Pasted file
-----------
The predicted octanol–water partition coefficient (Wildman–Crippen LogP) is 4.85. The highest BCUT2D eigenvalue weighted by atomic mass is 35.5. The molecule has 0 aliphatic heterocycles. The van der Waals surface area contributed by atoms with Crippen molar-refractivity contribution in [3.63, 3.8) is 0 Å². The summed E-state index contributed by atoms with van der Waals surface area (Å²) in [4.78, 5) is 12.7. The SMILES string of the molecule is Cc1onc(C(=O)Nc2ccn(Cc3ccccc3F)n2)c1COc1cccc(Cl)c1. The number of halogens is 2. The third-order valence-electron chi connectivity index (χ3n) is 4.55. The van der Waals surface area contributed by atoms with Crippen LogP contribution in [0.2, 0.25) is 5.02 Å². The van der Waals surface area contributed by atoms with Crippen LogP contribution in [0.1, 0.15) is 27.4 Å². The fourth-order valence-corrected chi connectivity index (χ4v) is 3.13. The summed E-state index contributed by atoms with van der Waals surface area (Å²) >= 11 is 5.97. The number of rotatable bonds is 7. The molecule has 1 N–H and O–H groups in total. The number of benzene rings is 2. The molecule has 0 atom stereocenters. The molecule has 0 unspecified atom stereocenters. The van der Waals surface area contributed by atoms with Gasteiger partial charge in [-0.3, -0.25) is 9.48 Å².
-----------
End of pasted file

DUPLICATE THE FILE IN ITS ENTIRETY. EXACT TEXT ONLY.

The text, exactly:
The predicted octanol–water partition coefficient (Wildman–Crippen LogP) is 4.85. The highest BCUT2D eigenvalue weighted by atomic mass is 35.5. The molecule has 0 aliphatic heterocycles. The van der Waals surface area contributed by atoms with Crippen molar-refractivity contribution in [3.63, 3.8) is 0 Å². The summed E-state index contributed by atoms with van der Waals surface area (Å²) in [4.78, 5) is 12.7. The SMILES string of the molecule is Cc1onc(C(=O)Nc2ccn(Cc3ccccc3F)n2)c1COc1cccc(Cl)c1. The number of halogens is 2. The third-order valence-electron chi connectivity index (χ3n) is 4.55. The van der Waals surface area contributed by atoms with Crippen LogP contribution in [0.2, 0.25) is 5.02 Å². The van der Waals surface area contributed by atoms with Crippen LogP contribution in [0.1, 0.15) is 27.4 Å². The fourth-order valence-corrected chi connectivity index (χ4v) is 3.13. The summed E-state index contributed by atoms with van der Waals surface area (Å²) >= 11 is 5.97. The number of rotatable bonds is 7. The molecule has 1 N–H and O–H groups in total. The number of benzene rings is 2. The molecule has 0 atom stereocenters. The molecule has 0 unspecified atom stereocenters. The van der Waals surface area contributed by atoms with Gasteiger partial charge in [-0.3, -0.25) is 9.48 Å².